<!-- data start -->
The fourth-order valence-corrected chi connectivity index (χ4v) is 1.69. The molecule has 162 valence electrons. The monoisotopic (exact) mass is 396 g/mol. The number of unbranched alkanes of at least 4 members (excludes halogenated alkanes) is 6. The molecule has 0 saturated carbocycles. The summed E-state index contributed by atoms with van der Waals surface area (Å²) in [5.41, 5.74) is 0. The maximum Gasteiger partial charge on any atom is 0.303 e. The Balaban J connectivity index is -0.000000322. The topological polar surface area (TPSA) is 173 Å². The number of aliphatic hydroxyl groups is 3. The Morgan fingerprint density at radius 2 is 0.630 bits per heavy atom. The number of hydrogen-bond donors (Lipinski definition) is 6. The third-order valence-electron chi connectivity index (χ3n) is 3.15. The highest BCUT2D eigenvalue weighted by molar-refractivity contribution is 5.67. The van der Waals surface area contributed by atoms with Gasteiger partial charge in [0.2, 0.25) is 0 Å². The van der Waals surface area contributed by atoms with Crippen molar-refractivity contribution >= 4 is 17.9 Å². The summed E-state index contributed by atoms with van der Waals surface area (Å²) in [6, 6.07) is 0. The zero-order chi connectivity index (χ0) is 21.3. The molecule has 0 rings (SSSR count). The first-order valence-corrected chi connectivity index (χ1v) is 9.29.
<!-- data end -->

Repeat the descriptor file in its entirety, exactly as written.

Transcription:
The fourth-order valence-corrected chi connectivity index (χ4v) is 1.69. The molecule has 162 valence electrons. The monoisotopic (exact) mass is 396 g/mol. The number of unbranched alkanes of at least 4 members (excludes halogenated alkanes) is 6. The molecule has 0 saturated carbocycles. The summed E-state index contributed by atoms with van der Waals surface area (Å²) in [5.41, 5.74) is 0. The maximum Gasteiger partial charge on any atom is 0.303 e. The Balaban J connectivity index is -0.000000322. The topological polar surface area (TPSA) is 173 Å². The number of aliphatic hydroxyl groups is 3. The Morgan fingerprint density at radius 2 is 0.630 bits per heavy atom. The number of hydrogen-bond donors (Lipinski definition) is 6. The third-order valence-electron chi connectivity index (χ3n) is 3.15. The highest BCUT2D eigenvalue weighted by molar-refractivity contribution is 5.67. The van der Waals surface area contributed by atoms with Gasteiger partial charge in [0.2, 0.25) is 0 Å². The van der Waals surface area contributed by atoms with Crippen molar-refractivity contribution >= 4 is 17.9 Å². The summed E-state index contributed by atoms with van der Waals surface area (Å²) in [6, 6.07) is 0. The zero-order chi connectivity index (χ0) is 21.3. The molecule has 0 rings (SSSR count). The first-order valence-corrected chi connectivity index (χ1v) is 9.29.